This episodes the nature of the cosmos on the micro and atomic scales, using the Ship of the Imagination to explore these realms. Tyson describes some of the micro-organism that live within a dew drop, demonstrating parameciums and tardigrades. He proceeds to discuss how plants use photosynthesis via their chloroplasts to convert sunlight into chemical reactions that convert carbon dioxide and water into oxygen and energy-rich sugars. Tyson then discusses the nature of molecules and atoms and how they relate to the evolution of species. He uses the example set forth by Charles Darwin postulating the existence of the long-tongued Morgan's sphinx moth based on the nature of the comet orchid with pollen far within the flower. He further demonstrates that scents from flowers are used to trigger olfactory centers in the brain, stimulating the mind to threats as to aid in the survival of the species. Tyson narrates how Greek philosophers Thales and Democritus postulated that all matter was made up of combinations of atoms in a large number of configurations, and describes how carbon forms the basic building block for life on earth due to its unique chemical nature. Tyson explains on the basic atomic structure of protons, neutrons, and electrons, and the nature of nuclear fusion that occurs in most stars. He then discusses the existence of neutrinos that are created by these nuclear processes in stars, and that detecting such sub-atomic particles which normally pass through matter require subterranean facilities like the Super-Kamiokande that were used to detect neutrinos from the supernova SN 1987A in the Large Magellanic Cloud before light from the explosion were observed due to their ability to pass through matter of the dying sun. Tyson compares how neutrinos were postulated by Wolfgang Pauli to account for the conservation of energy from nuclear reactions in the same manner as Darwin's postulate on the long-tongued moth. Tyson concludes by noting that there are neutrinos from the Big Bang still existing in the universe but due to the nature of light, there is a "wall of infinity" that cannot be observed beyond.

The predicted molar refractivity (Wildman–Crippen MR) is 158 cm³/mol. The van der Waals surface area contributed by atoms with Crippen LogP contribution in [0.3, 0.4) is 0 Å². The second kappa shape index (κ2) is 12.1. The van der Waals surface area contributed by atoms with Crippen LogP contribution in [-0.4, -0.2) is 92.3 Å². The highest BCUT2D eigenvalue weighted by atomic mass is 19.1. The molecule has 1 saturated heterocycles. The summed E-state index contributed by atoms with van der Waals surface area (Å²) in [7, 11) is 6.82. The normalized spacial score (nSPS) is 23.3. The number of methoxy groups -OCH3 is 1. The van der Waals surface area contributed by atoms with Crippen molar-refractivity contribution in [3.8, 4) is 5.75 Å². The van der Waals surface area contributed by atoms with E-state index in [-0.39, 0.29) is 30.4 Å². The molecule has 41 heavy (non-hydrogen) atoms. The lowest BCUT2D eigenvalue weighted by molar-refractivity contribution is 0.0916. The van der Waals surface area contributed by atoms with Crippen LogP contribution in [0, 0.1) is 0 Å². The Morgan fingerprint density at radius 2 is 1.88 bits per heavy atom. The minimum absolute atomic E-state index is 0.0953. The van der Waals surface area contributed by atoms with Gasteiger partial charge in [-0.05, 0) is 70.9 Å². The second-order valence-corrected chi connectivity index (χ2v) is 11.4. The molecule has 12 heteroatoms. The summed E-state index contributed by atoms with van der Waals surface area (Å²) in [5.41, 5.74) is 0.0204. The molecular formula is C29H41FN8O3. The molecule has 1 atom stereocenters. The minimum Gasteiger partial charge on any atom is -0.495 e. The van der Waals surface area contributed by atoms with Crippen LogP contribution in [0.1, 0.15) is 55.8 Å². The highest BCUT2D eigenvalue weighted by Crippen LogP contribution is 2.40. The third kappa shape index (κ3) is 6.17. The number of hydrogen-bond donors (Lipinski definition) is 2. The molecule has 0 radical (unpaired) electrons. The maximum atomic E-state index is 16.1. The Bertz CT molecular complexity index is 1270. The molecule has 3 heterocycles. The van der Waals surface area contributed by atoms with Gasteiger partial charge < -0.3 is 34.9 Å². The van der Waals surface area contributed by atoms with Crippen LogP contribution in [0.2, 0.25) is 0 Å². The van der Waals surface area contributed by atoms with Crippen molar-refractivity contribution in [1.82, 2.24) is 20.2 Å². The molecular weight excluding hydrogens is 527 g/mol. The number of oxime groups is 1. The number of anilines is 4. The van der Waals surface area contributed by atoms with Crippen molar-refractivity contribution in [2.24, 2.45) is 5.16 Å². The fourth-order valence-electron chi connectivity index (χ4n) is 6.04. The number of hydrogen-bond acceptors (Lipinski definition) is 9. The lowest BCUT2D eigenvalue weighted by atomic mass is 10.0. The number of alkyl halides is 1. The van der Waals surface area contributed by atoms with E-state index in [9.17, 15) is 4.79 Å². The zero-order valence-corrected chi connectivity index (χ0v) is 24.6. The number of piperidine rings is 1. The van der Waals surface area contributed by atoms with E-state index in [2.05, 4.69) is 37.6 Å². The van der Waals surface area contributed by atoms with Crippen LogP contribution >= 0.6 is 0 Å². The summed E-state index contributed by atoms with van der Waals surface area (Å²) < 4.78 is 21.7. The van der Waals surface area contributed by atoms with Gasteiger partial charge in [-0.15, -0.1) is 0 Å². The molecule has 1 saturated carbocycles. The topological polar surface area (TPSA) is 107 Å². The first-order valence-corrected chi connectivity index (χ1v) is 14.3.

Category:Science Duration:43:13 Series: Cosmos 2014
On a trip to the fortified Moroccan village of Ait-Ben-Haddou in the Atlas Mountains, Professor Brian Cox reveals how by watching the stars' motion across the night sky, it is quite natural for man to think he is at the centre of everything. That view was held for many ages, but innate human curiosity has eventually led to an understanding of mankind's true place in space and time, and an appreciation that Earth is not a focal point but a mere particle of rock in a possibly infinite expanse of space, 13.8 billion years from the beginning of the universe.
Category:Science Duration:59:00 Series: Human Universe
We move around in space, but we are stuck in a prison of time moving ever forwards. Einstein said, 'The distinction between past, present and future is only a stubbornly persistent illusion.' Is our experience of the ticking clock merely a trick of the mind? Could science ever make the clock move backwards? Experiments in quantum physics are showing that the future influences the present: what happens later limits the choices we think we have now. The laws of physics say visiting or talking to ourselves in the past is possible – but changing history once we get there is not.
Category:Science Duration:45:00 Series: Through the Wormhole Season 6
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